We are in the race of our lives right now. The race to get symptomatic people tested for coronavirus. The race to get reliable, current information to the public. The race to keep up with the growing number of people needing to be hospitalized. The race to find alternate medications that can minimize the number of deaths and optimize health outcomes. The race to develop a vaccine.
We will eventually win this race. But the experience of running it will forever change us. It will change how we approach the delivery of health care and how we work.
The COVID-19 global pandemic could very well be digital health’s watershed moment in ways that other aspects of health care were transformed after seminal events. For example, the discovery of penicillin’s impact on medicine, the Institute of Medicine report, To Err is Human, on patient safety and the mapping of the human genome’s impact on gene therapies.
We are still in the early days of this pandemic, but the power and promise of digital health is already coming to the forefront. Here are just some examples.
- Telemedicine. Video and telephonic visits are not new, but their adoption has been slower than one would have expected in our mobile society, mainly because of inconsistencies in technology capabilities and reimbursement. Now the conversation has turned from one of encouraging utilization to managing a surge of adoption. We will bridge the gaps that have been holding us back from optimizing use of telemedicine and both patients and physicians will have a standard new way of engaging outside the in-person visit.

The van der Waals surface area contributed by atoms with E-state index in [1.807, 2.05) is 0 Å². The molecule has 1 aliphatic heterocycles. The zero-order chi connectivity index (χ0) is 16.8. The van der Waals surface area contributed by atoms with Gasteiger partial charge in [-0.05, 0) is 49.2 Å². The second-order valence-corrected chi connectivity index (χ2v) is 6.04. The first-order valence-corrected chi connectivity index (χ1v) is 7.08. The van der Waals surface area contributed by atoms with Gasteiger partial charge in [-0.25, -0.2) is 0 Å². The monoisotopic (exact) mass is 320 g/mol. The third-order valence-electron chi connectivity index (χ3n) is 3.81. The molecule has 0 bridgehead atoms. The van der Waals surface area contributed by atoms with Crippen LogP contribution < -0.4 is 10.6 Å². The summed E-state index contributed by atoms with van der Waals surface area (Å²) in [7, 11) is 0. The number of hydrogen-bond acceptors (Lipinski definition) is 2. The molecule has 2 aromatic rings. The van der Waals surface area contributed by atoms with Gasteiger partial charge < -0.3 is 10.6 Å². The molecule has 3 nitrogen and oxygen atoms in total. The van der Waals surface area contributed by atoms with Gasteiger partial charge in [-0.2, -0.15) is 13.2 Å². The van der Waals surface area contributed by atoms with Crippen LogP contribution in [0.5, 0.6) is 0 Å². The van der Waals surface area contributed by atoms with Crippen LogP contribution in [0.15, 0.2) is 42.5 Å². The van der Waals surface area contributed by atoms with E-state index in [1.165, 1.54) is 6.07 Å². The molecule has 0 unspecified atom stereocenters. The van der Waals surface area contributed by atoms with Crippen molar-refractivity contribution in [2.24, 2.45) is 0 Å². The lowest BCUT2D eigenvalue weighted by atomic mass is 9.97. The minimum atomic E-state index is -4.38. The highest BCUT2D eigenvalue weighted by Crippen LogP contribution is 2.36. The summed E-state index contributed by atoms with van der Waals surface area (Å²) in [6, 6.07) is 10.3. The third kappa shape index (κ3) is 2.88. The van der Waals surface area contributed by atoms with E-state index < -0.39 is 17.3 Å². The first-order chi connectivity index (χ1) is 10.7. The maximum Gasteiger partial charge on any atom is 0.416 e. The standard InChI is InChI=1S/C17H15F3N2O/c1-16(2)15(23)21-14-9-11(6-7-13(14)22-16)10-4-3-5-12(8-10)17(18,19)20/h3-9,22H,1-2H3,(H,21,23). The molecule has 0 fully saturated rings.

- Remote monitoring. Tracking temperature, lipid levels, blood pressure and other health indicators are essential for people with chronic and complex conditions. Being able to track and report those measures in a reliable, real-time basis becomes even more critical for those vulnerable patients who become infected with coronavirus. As with telemedicine, this pandemic will require broader use of devices that will allow ill patients to remain safely in their homes without compromising the timeliness of their care.
- Population health surveillance and management. Tracking incidence of disease and capturing data about those who become ill is essential not only to “flatten the curve” but also to be able to deploy scarce resources where they are most needed on a continual basis.
- Artificial intelligence. Coronavirus brings a progression of symptoms and complications that can be managed with different interventions and therapies. While there is no “cure” for coronavirus, effective management of the respiratory, cardiovascular and other conditions that can arise is essential to survival for the most critically ill and to the long term health outcomes of all who contract the virus. AI is being used to help epidemiologists and clinicians chart the course of the virus, identify protocols that are working to greater success and even to identify new uses for drugs in these patients.
History shows us that public health’s watershed advances happen when we have a perfect storm of public policy and awareness coming together with medical practice and innovation. Behavior changes. Quality of life improves. Time will tell if COVID-19 will serve as that watershed moment for digital health, but if the early indicators are right, it is looking that way -- and that is something to be optimistic about.